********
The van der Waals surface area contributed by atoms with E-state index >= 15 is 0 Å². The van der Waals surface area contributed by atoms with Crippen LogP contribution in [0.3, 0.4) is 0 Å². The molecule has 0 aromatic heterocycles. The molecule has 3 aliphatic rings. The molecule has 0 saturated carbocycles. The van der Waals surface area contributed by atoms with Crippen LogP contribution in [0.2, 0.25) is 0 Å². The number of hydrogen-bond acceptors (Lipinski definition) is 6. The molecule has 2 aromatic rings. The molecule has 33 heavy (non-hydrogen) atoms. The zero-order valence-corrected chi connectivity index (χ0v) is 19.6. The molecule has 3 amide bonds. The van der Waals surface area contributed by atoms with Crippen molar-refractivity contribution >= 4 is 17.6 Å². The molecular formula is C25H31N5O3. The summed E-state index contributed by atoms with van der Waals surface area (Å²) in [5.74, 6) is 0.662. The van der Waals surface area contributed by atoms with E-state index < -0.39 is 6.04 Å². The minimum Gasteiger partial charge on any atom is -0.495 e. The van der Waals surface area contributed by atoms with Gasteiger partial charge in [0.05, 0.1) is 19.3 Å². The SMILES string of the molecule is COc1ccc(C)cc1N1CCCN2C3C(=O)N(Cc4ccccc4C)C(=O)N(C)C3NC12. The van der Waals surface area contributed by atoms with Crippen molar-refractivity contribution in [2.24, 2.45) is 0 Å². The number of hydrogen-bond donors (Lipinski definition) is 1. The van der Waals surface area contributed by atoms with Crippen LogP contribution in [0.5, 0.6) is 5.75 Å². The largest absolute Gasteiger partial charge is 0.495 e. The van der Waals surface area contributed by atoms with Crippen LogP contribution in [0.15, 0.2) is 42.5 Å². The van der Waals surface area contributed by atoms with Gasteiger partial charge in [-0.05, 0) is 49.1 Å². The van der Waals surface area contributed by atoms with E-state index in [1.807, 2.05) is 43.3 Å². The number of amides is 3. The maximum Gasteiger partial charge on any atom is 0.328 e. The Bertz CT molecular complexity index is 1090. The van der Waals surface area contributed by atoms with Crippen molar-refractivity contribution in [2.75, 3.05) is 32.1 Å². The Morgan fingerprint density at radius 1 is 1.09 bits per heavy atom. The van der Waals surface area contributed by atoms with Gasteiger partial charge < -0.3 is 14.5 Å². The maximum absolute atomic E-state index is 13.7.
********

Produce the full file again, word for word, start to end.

The van der Waals surface area contributed by atoms with E-state index >= 15 is 0 Å². The van der Waals surface area contributed by atoms with Crippen LogP contribution in [0.3, 0.4) is 0 Å². The molecule has 0 aromatic heterocycles. The molecule has 3 aliphatic rings. The molecule has 0 saturated carbocycles. The van der Waals surface area contributed by atoms with Crippen LogP contribution in [0.2, 0.25) is 0 Å². The number of hydrogen-bond acceptors (Lipinski definition) is 6. The molecule has 2 aromatic rings. The molecule has 33 heavy (non-hydrogen) atoms. The zero-order valence-corrected chi connectivity index (χ0v) is 19.6. The molecule has 3 amide bonds. The van der Waals surface area contributed by atoms with Crippen molar-refractivity contribution >= 4 is 17.6 Å². The molecular formula is C25H31N5O3. The summed E-state index contributed by atoms with van der Waals surface area (Å²) in [5.74, 6) is 0.662. The van der Waals surface area contributed by atoms with E-state index < -0.39 is 6.04 Å². The minimum Gasteiger partial charge on any atom is -0.495 e. The van der Waals surface area contributed by atoms with Gasteiger partial charge in [0.05, 0.1) is 19.3 Å². The SMILES string of the molecule is COc1ccc(C)cc1N1CCCN2C3C(=O)N(Cc4ccccc4C)C(=O)N(C)C3NC12. The van der Waals surface area contributed by atoms with Crippen molar-refractivity contribution in [2.24, 2.45) is 0 Å². The number of hydrogen-bond donors (Lipinski definition) is 1. The van der Waals surface area contributed by atoms with Crippen LogP contribution in [0.5, 0.6) is 5.75 Å². The largest absolute Gasteiger partial charge is 0.495 e. The van der Waals surface area contributed by atoms with Crippen LogP contribution in [0.15, 0.2) is 42.5 Å². The van der Waals surface area contributed by atoms with Gasteiger partial charge in [-0.05, 0) is 49.1 Å². The van der Waals surface area contributed by atoms with E-state index in [1.807, 2.05) is 43.3 Å². The number of amides is 3. The maximum Gasteiger partial charge on any atom is 0.328 e. The Bertz CT molecular complexity index is 1090. The van der Waals surface area contributed by atoms with Crippen molar-refractivity contribution in [2.75, 3.05) is 32.1 Å². The Morgan fingerprint density at radius 1 is 1.09 bits per heavy atom. The van der Waals surface area contributed by atoms with Gasteiger partial charge < -0.3 is 14.5 Å². The maximum absolute atomic E-state index is 13.7.